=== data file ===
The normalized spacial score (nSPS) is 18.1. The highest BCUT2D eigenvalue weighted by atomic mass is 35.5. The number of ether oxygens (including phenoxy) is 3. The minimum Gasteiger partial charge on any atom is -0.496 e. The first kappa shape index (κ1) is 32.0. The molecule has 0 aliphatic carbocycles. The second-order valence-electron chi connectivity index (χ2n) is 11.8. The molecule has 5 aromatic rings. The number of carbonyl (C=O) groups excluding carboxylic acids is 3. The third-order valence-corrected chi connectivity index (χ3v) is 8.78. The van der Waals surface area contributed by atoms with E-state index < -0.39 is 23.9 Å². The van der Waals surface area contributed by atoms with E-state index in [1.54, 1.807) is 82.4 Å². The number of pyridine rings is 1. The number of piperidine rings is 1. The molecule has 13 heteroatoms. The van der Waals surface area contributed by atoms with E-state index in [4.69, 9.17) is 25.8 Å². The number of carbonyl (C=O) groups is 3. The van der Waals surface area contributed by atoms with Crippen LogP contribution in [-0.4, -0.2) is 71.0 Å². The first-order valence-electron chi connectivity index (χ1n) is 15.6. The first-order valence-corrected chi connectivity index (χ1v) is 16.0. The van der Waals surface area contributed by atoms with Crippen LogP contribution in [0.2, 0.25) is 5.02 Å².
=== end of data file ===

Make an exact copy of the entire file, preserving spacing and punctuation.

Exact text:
The normalized spacial score (nSPS) is 18.1. The highest BCUT2D eigenvalue weighted by atomic mass is 35.5. The number of ether oxygens (including phenoxy) is 3. The minimum Gasteiger partial charge on any atom is -0.496 e. The first kappa shape index (κ1) is 32.0. The molecule has 0 aliphatic carbocycles. The second-order valence-electron chi connectivity index (χ2n) is 11.8. The molecule has 5 aromatic rings. The number of carbonyl (C=O) groups excluding carboxylic acids is 3. The third-order valence-corrected chi connectivity index (χ3v) is 8.78. The van der Waals surface area contributed by atoms with E-state index < -0.39 is 23.9 Å². The van der Waals surface area contributed by atoms with E-state index in [1.54, 1.807) is 82.4 Å². The number of pyridine rings is 1. The number of piperidine rings is 1. The molecule has 13 heteroatoms. The van der Waals surface area contributed by atoms with E-state index in [4.69, 9.17) is 25.8 Å². The number of carbonyl (C=O) groups is 3. The van der Waals surface area contributed by atoms with Crippen LogP contribution in [-0.4, -0.2) is 71.0 Å². The first-order valence-electron chi connectivity index (χ1n) is 15.6. The first-order valence-corrected chi connectivity index (χ1v) is 16.0. The van der Waals surface area contributed by atoms with Crippen LogP contribution in [0.2, 0.25) is 5.02 Å².